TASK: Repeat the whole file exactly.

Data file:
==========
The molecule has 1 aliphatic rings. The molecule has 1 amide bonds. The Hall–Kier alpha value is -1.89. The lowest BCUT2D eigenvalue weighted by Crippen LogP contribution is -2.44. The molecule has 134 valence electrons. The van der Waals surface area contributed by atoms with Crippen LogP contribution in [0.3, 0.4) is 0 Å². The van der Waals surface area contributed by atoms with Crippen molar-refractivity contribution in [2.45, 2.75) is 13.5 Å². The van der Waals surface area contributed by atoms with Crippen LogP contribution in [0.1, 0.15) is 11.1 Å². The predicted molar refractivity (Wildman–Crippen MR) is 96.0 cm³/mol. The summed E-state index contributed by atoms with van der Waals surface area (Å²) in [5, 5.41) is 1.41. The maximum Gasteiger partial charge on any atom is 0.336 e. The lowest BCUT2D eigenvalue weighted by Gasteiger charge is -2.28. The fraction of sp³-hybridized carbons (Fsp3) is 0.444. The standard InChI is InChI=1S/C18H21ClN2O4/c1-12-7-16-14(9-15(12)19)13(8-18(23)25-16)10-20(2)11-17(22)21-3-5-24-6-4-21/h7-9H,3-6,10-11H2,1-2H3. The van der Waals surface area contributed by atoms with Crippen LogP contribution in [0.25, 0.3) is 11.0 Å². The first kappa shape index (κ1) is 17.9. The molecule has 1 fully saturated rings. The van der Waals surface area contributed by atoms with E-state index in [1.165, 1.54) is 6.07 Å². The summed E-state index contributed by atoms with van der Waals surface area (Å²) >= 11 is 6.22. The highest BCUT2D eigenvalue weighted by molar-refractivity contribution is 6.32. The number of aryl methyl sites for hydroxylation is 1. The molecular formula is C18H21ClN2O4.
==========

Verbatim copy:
The molecule has 1 aliphatic rings. The molecule has 1 amide bonds. The Hall–Kier alpha value is -1.89. The lowest BCUT2D eigenvalue weighted by Crippen LogP contribution is -2.44. The molecule has 134 valence electrons. The van der Waals surface area contributed by atoms with Crippen LogP contribution in [0.3, 0.4) is 0 Å². The van der Waals surface area contributed by atoms with Crippen molar-refractivity contribution in [2.45, 2.75) is 13.5 Å². The van der Waals surface area contributed by atoms with Crippen LogP contribution in [0.1, 0.15) is 11.1 Å². The predicted molar refractivity (Wildman–Crippen MR) is 96.0 cm³/mol. The summed E-state index contributed by atoms with van der Waals surface area (Å²) in [5, 5.41) is 1.41. The maximum Gasteiger partial charge on any atom is 0.336 e. The lowest BCUT2D eigenvalue weighted by Gasteiger charge is -2.28. The fraction of sp³-hybridized carbons (Fsp3) is 0.444. The standard InChI is InChI=1S/C18H21ClN2O4/c1-12-7-16-14(9-15(12)19)13(8-18(23)25-16)10-20(2)11-17(22)21-3-5-24-6-4-21/h7-9H,3-6,10-11H2,1-2H3. The van der Waals surface area contributed by atoms with Crippen LogP contribution in [0.25, 0.3) is 11.0 Å². The first kappa shape index (κ1) is 17.9. The molecule has 1 fully saturated rings. The van der Waals surface area contributed by atoms with E-state index in [1.165, 1.54) is 6.07 Å². The summed E-state index contributed by atoms with van der Waals surface area (Å²) >= 11 is 6.22. The highest BCUT2D eigenvalue weighted by molar-refractivity contribution is 6.32. The number of aryl methyl sites for hydroxylation is 1. The molecular formula is C18H21ClN2O4.